“Sound of Freedom,” a thriller starring Jim Caviezel as a federal agent who takes on child traffickers, won’t be the biggest box office hit of the summer. But it might be the most unlikely.
The film, which Angel Studios has smashed into distribution with The Chosen, a streaming series about the life of Jesus, was the third most viewed film in North America this past weekend. Its weekend sales of $19.7 million trailed only the horror film Insidious: The Red Door, which grossed $33 million its first weekend, and Indiana Jones and the Dial of Destiny, which opened its second weekend on April 27 Grossed $.4 million.
Based on a true story, “Sound of Freedom” stars Caviezel as Tim Ballard, a US Department of Homeland Security agent who investigates pedophiles. (Ballard later founded the anti-trafficking group Operation Underground Railroad, became a frequent contributor to Fox News, and was appointed to a state advisory panel on human trafficking by former President Donald Trump.)
Some critics say the film appeals to the QAnon movement, which posits a false conspiracy theory accusing progressive elites of pedophilia. The Guardian called it a “QAnon borderline thriller.” According to a Rolling Stone article, “its mainstream accessibility makes it valuable as a recruitment tool.” In an interview, Angel CEO Neal Harmon said, “Anyone who sees this movie knows this movie isn’t about conspiracy theories,” adding, “It’s not about politics.”
Caviezel, who played the title role in Mel Gibson’s 2004 film The Passion of the Christ, seemed to allude to QAnon when promoting the film on Steve Bannon’s podcast, saying, “There’s a great storm coming,” a motto of the Movement. and the mention of “adrenochrome,” a hormone that QAnon adherents say the elites reap from their child victims.
A Caviezel representative did not respond to a request for comment. Neither did Operation Underground Railroad.
Though Sound of Freedom isn’t explicitly faith-based like other Angel projects — including The Chosen and His Only Son, a recent film about biblical patriarchs — it’s the latest example of an entertainment industry success story embracing an audience that is often overlooked by Hollywood.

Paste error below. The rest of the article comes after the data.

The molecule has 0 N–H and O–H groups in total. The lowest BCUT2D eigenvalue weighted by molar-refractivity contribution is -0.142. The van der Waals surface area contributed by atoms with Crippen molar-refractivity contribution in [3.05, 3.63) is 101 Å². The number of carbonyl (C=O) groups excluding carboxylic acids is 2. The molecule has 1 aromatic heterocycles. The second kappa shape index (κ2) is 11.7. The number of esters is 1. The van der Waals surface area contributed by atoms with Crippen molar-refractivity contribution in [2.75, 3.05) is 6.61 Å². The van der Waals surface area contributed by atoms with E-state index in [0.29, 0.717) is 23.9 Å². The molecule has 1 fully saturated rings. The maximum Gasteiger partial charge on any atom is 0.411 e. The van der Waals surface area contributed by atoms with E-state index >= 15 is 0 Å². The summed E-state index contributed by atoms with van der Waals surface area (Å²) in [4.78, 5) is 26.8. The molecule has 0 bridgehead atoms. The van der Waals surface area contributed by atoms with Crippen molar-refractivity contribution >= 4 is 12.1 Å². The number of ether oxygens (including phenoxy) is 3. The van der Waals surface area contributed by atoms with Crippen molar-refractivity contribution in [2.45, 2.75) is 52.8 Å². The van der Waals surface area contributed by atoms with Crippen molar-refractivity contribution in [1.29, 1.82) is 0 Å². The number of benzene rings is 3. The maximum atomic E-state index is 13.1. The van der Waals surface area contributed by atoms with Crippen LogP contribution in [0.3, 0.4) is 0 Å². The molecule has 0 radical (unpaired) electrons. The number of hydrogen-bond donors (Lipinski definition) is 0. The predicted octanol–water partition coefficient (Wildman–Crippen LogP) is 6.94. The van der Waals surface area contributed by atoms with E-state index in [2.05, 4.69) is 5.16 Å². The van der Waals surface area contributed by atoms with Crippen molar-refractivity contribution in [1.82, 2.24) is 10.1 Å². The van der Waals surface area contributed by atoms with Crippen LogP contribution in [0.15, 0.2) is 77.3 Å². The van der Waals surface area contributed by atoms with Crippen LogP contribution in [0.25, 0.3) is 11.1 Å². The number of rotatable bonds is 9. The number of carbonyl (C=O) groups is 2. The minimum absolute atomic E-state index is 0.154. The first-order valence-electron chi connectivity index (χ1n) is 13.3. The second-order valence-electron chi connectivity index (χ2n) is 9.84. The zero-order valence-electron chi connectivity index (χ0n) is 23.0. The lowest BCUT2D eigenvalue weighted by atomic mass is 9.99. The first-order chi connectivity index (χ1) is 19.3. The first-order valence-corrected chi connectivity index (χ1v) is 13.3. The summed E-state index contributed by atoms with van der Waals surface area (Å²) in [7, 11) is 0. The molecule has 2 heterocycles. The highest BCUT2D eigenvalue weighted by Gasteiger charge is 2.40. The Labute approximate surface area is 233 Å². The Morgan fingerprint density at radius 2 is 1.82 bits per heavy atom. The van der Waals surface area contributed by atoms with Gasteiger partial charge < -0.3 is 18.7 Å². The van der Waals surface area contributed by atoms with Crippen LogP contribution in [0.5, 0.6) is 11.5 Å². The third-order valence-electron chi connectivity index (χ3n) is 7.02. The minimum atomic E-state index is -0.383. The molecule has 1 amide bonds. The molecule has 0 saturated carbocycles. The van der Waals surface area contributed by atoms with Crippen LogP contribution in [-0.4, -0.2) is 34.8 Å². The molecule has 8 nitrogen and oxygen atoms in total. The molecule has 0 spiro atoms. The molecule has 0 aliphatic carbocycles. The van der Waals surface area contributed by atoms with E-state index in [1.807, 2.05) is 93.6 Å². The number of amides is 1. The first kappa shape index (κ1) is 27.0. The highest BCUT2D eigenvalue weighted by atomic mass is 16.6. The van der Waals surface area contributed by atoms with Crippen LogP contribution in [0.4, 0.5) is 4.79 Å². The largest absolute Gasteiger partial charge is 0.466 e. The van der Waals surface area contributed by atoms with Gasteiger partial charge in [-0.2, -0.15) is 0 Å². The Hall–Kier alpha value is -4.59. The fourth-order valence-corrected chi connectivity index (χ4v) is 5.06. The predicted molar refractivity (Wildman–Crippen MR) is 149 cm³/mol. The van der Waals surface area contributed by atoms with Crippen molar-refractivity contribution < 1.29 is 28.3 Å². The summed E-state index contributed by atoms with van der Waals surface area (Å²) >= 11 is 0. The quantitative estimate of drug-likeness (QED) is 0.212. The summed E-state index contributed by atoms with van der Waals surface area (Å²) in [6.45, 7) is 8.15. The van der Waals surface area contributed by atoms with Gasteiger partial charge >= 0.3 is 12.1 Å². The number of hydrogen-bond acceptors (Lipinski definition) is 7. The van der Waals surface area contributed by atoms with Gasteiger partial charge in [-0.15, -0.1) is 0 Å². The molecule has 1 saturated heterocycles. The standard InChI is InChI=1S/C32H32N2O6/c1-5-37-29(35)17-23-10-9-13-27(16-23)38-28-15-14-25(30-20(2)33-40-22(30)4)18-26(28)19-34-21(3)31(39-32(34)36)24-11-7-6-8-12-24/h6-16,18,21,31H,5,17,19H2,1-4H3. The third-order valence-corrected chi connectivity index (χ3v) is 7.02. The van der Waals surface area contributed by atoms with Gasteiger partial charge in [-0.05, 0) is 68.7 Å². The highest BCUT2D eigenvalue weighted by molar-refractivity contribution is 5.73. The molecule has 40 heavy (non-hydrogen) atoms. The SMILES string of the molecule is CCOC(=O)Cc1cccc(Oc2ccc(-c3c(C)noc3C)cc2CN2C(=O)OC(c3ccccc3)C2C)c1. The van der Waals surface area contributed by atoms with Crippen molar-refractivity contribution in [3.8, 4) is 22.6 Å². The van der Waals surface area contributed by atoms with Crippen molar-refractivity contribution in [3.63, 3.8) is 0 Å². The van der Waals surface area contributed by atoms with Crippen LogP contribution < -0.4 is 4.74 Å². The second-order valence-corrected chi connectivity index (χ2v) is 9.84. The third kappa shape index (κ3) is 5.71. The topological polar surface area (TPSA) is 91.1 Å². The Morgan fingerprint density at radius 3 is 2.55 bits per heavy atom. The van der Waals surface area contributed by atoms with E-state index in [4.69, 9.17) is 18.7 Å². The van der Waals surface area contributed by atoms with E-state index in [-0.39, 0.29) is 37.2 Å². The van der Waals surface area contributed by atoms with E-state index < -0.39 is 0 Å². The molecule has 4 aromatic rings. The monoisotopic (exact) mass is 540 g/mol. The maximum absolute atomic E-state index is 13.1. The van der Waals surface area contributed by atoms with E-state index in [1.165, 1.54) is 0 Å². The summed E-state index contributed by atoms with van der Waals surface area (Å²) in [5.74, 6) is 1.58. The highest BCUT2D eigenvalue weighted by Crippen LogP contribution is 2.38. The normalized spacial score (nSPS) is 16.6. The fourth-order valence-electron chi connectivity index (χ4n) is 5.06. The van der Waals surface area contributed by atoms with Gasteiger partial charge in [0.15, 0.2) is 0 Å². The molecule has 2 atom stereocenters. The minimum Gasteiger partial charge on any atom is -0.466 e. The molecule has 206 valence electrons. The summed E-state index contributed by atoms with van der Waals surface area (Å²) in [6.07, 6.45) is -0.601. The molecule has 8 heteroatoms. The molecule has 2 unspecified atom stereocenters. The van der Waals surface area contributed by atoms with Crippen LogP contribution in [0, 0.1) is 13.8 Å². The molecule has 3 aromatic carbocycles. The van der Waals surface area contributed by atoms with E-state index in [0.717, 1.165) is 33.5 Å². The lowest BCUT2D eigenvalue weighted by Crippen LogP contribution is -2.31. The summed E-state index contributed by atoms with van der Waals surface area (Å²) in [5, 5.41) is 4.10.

According to Comscore, the film, which was independently produced for $14.5 million, has grossed more than $41 million since its domestic release on July 4 through last weekend. It was unusual that slightly more was earned on Sunday than on Saturday, said a Comscore media analyst. Angel Studios’ unorthodox Pay It Forward program, which allows fans to buy tickets online for those who might not otherwise see the film, may have helped. Ditto for its evolving status as political football: championed by the right, vilified by critics of the left.
Based in Provo, Utah, Angel uses crowdfunding to fuel its projects. More than 7,000 “angel investors” raised $5 million in exchange for a revenue share to help market “Sound of Freedom,” the company said.
“We believe the Hollywood gatekeeper system’s model of choosing content doesn’t choose the content that people want to see,” said Jared Geesey, Angel’s senior vice president of global sales.
Sound of Freedom’s producer Eduardo Verástegui and its director and co-writer Alejandro Gómez Monteverde hail from the Mexican state of Tamaulipas, Verástegui said in an interview, and most of the funding has come from Mexican donors. The movie was shot in 2018. His original distributor, Fox Latin America, discontinued him after Disney acquired 21st Century Fox in 2019. (A Disney spokesman said the studio never knew anything about the film.) It was acquired this year by Angel, which describes itself as a values-based studio.
Verástegui, the producer, acknowledged the polarization surrounding the film. He, too, promoted it on Bannon’s podcast. However, he said he hopes political differences could be put aside in favor of the film’s anti-trafficking message.
The film, which is just over two hours long, makes no mention of any specific QAnon policies. In many typical action film motifs, it portrays human trafficking and related problems, such as child sexual abuse images, as clear and growing, and suggests that the international affluent are among its consumers. The main cast includes Bill Camp and Mira Sorvino in a small role as Ballard’s wife.
In the credits, Caviezel addresses the audience and says the filmmakers hope Sound of Freedom will be “the ‘Uncle Tom’s Cabin’ of 21st Century slavery.” He adds, “We believe this film can represent a major step forward in ending child trafficking.”
This article originally appeared in The New York Times.